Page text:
Peru is an extravagant country to visit. Here, at Evolve Tours, we are familiar with this. We travel down south to Peru often, and offer guided trips to the area. During these trips we’ve gotten to know the hidden gems.
Iquitos is one of those gems.
So, if you have a little time before heading to Cusco from Lima, why not check out the planet’s most isolated city?
Iquitos: The World’s Most Isolated City
written by Alanna Byrne
Iquitos is a prosperous, jungle metropolis and capital of the Loreto Region. It sits just a short distance away from where the Rio Ucayali becomes the Amazon River. Abounding with vibrantly coloured architecture and mototaxis whipping around like swarms of flies, this buzzing “capital of the Peruvian Amazon” is the largest city in the world not accessible by road (you are only able to fly in or take a boat along the Amazon from Pucallpa which would takes 4-7 days!).
This whacky municipality owes much of its fortune to the rubber boom at the turn of the 19th century.
It is a city where the present is flanked by the decrepit past. Where poverty meets the clambering modern. Where jungle creeps at the foot of every doorstep.
The city was established as a Spanish Jesuit settlement in 1757, and was officially founded by the Peruvian Army in 1864. The name is derived from the Iquitos people who inhabited the area, along with several other tribes, over thousands of years. It is here you are able to see the clash of colonial past come together with rural Amazonian culture. You can find old, mosaic-tiled mansions with Spanish windows, often abandoned in the midst of the city.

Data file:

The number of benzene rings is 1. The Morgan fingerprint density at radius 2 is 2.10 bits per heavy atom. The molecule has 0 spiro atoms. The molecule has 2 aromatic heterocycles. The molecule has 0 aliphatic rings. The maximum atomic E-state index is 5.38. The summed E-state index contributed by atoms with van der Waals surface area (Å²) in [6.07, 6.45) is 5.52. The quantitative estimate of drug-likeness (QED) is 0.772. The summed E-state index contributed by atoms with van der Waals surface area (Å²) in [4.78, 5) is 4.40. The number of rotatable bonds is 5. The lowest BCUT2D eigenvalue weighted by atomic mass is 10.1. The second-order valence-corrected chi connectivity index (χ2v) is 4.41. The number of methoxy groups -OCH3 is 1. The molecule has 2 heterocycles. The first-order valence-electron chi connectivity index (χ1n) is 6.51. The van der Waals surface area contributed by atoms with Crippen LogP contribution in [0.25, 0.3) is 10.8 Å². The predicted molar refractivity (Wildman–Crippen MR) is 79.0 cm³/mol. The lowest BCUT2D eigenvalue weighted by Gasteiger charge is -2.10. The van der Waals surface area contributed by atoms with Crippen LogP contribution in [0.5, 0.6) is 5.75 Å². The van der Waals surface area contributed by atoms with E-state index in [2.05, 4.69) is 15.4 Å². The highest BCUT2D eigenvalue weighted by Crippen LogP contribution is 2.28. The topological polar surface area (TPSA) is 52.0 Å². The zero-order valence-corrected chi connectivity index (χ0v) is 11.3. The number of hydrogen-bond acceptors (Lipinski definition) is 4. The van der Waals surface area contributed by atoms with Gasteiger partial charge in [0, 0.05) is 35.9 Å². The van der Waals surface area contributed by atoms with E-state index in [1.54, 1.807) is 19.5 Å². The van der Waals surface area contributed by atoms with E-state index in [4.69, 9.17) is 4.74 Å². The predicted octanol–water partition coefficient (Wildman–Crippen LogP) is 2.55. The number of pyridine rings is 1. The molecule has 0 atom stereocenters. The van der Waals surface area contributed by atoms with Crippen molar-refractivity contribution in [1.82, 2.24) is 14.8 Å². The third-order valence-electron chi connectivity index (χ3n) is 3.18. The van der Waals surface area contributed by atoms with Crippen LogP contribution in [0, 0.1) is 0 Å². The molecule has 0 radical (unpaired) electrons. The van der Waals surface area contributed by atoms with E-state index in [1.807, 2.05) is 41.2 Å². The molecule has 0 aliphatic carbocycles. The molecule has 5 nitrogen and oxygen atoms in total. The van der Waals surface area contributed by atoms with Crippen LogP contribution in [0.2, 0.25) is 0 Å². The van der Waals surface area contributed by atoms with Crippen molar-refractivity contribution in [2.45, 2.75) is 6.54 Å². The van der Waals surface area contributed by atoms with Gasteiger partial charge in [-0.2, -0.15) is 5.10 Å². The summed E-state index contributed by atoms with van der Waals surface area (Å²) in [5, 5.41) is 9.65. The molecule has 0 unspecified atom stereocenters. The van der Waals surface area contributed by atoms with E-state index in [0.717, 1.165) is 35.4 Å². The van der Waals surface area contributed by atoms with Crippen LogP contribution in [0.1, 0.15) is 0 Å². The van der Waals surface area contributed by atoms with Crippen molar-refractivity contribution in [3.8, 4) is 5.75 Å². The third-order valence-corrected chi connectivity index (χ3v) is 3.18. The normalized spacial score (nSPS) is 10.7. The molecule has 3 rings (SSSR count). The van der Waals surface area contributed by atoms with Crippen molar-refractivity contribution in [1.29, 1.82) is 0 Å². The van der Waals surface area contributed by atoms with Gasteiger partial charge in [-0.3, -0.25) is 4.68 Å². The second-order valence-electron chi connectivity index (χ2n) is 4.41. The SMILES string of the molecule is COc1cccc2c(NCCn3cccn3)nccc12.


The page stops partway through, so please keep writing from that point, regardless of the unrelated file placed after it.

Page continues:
In the downtown area you can also find the town of Belen. This shanty town sits along the stretch of the river bank off the main boulevard of Ramirez Hurtado. Just a stone’s throw away, tourists enjoy their morning coffee in French-style cafes, while the markets sell potent medicinal herbs for shamanic rituals next to stalls stacked with children’s toys.
I, personally, had the opportunity to visit this isolated city with a friend of mine. As my friend and I strolled along the riverfront, not yet adjusted to the seemingly suffocating humidity, I took in the delights of this vibrant city and thought about how we had almost not made it there. Believe it or not, we had struggled over the decision to include Iquitos on our itinerary. We were given an awful lot of negative advice on the area. Iquitos, I had heard, was a mere stopover for tourists on their way into the jungle.
It wasn’t anything like we’d been told. It was really very pleasant, full of people who were generally friendly and who held a courteous manner towards tourists. It certainly is a fascinating little city with an awful lot to see.
Where to go in Iquitos:
A good place to start in Iquitos, should you decide to stick around for a few days, is their Plaza de Armas. This is an urban square in the centre of the city. This disclosed hive of activity is really rather striking and surrounded by some of the best hotels and restaurants in the city. Here you can see the Iron House, designed by world famous Gustave Eiffel, or watch the sun set behind the stunning Central Cathedral.
I found, due to the oppressive heat, that I needed to stop frequently to rehydrate and, well, to eat. There are several delicious restaurants where you can get your fill, and where the menus offer a wealth of choice for every dietary requirement. Yes, some food and drink tends to be a little pricier here than other parts of Peru as they import much of what they sell. But, it’s also easy to find the freshest food you’ll ever taste. Try a fish caught that very same morning, or brave bizarre, alien-like fruits which will make your mouth water.